Duke University has rescinded a prestigious journalism award it gave to Charlie Rose almost two decades ago, the university announced Monday, amid reports of sexual harassment by Rose.
Duke’s DeWitt Wallace Center for Media & Democracy had given Rose the Futrell Award, bestowed every year to recognize outstanding Duke graduates working in journalism. This is the first time it has rescinded such an award, director Bill Adair said in a news release.
The center gave Rose the award 17 years ago.
“I have consulted with students, faculty and staff and found an overwhelming consensus that we should take this action and emphasize that the DeWitt Wallace Center does not tolerate sexual harassment in any form,” Adair said.
At least eight women have accused Rose, who hosted a show on PBS and co-hosted “CBS This Morning,” of sexual harassment.
PBS has stopped distributing Rose’s program, and CBS suspended him after the allegations were reported.
Rose, a North Carolina native, is accused of unwanted sexual advances toward female co-workers, including walking around naked in their presence, groping their breasts, buttocks or genital areas, and making lewd phone calls, the Washington Post reported.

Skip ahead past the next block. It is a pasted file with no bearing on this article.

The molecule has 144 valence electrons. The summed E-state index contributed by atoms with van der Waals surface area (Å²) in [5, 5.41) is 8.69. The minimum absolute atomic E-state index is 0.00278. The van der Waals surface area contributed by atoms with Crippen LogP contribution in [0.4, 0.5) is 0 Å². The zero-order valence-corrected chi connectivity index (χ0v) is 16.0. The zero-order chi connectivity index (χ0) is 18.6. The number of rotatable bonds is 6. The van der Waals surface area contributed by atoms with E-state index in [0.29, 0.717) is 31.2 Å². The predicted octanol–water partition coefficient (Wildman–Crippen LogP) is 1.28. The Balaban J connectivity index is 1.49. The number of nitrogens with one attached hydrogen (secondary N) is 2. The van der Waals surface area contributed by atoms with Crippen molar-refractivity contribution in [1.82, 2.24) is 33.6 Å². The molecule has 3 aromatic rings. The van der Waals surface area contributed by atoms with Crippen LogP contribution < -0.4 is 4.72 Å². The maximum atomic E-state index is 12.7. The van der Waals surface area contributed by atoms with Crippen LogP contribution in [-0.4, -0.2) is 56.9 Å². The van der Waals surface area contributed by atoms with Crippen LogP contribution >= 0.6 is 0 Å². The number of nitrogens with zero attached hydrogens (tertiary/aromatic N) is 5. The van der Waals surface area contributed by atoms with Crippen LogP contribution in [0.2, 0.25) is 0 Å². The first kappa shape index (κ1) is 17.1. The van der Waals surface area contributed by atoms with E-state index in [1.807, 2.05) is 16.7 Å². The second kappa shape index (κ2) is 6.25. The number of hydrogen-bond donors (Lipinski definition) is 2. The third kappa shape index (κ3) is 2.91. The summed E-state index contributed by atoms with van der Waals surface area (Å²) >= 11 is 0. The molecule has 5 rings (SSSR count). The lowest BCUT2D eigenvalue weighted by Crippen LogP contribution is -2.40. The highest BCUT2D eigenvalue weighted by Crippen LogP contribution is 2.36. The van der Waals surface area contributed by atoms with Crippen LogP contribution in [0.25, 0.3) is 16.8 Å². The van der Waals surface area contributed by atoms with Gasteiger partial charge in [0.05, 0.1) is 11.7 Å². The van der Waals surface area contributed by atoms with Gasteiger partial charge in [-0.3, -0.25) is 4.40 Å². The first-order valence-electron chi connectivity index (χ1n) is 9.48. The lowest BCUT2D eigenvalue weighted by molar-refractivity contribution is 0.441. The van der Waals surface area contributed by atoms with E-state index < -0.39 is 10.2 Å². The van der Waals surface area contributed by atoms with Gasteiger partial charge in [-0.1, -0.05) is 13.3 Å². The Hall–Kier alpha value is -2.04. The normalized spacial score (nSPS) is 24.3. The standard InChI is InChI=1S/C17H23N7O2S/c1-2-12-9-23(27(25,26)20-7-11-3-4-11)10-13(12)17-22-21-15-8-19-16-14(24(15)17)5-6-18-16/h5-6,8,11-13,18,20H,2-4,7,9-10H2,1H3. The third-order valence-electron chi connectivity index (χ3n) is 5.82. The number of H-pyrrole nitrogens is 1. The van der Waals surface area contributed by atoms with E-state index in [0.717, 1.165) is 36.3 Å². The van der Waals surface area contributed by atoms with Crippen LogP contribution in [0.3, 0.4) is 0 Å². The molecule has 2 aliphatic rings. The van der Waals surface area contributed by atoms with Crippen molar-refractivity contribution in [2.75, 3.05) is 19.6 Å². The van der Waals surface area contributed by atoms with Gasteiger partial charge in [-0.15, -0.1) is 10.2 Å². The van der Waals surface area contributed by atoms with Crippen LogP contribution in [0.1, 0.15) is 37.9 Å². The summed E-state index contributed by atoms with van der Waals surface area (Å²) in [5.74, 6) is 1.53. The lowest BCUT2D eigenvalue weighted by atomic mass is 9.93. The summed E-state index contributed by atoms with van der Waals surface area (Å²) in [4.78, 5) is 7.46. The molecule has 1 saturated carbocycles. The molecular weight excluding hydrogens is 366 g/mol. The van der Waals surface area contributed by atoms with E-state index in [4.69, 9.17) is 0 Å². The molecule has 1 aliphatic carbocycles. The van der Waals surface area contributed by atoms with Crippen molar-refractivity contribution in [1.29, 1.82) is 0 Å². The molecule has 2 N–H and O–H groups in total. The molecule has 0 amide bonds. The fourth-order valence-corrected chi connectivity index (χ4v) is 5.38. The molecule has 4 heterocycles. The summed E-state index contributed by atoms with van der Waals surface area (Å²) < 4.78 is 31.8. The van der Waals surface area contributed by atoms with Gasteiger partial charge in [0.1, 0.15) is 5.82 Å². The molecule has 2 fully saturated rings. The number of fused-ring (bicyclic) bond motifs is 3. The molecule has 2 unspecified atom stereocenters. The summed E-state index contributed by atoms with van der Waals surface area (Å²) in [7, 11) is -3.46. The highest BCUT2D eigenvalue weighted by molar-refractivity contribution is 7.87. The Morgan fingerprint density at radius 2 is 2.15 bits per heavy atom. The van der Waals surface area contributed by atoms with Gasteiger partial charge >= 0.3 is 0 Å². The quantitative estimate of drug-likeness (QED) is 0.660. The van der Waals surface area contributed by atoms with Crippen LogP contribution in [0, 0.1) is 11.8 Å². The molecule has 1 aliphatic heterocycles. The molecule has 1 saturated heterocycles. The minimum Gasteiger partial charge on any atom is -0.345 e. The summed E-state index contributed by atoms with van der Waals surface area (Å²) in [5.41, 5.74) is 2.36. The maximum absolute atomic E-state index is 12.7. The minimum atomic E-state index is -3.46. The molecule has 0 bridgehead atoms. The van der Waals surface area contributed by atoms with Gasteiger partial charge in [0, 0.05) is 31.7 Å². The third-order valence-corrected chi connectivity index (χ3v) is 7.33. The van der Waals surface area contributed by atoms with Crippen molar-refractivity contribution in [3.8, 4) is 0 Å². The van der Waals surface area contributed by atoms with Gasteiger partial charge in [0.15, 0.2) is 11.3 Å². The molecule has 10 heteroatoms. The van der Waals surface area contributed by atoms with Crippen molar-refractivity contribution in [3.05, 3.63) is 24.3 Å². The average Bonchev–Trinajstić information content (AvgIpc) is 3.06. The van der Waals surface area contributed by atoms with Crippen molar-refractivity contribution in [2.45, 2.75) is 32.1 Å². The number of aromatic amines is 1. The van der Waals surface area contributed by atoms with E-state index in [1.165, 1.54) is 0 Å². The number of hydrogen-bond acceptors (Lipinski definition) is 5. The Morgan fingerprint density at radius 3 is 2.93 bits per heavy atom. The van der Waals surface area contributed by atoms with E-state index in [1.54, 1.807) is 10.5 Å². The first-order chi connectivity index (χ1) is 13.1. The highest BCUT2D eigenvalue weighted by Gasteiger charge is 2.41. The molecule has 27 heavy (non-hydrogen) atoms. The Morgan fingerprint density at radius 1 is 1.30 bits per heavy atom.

Rose apologized to the women in a statement last month, although he said not all of the allegations were accurate.
“It is essential that these women know I hear them and that I deeply apologize for my inappropriate behavior,” Rose said.
“The Post story is a reminder about the important role that journalists play in holding people in power accountable – including people in their own industry,” Adair said.
“Rescinding Rose’s Futrell Award is one way we can make clear that this conduct is not acceptable in any way. We do this as much in sadness as anger given his long relationship with the university.”
The center will removed Rose’s name from the plaque that lists the names of all the Futrell Award honorees.
The Futrell Award for Outstanding Achievement in Communications and Journalism was established in 1999 by Ashley B. Futrell Jr. It is a tribute to his father, Ashley B. Futrell, for his contributions to Duke University and the profession of journalism, according to the center’s website.
Rose has been honored by other universities, including the University of North Carolina at Chapel Hill, where he was inducted in the N.C. Journalism Hall of Fame in 1999.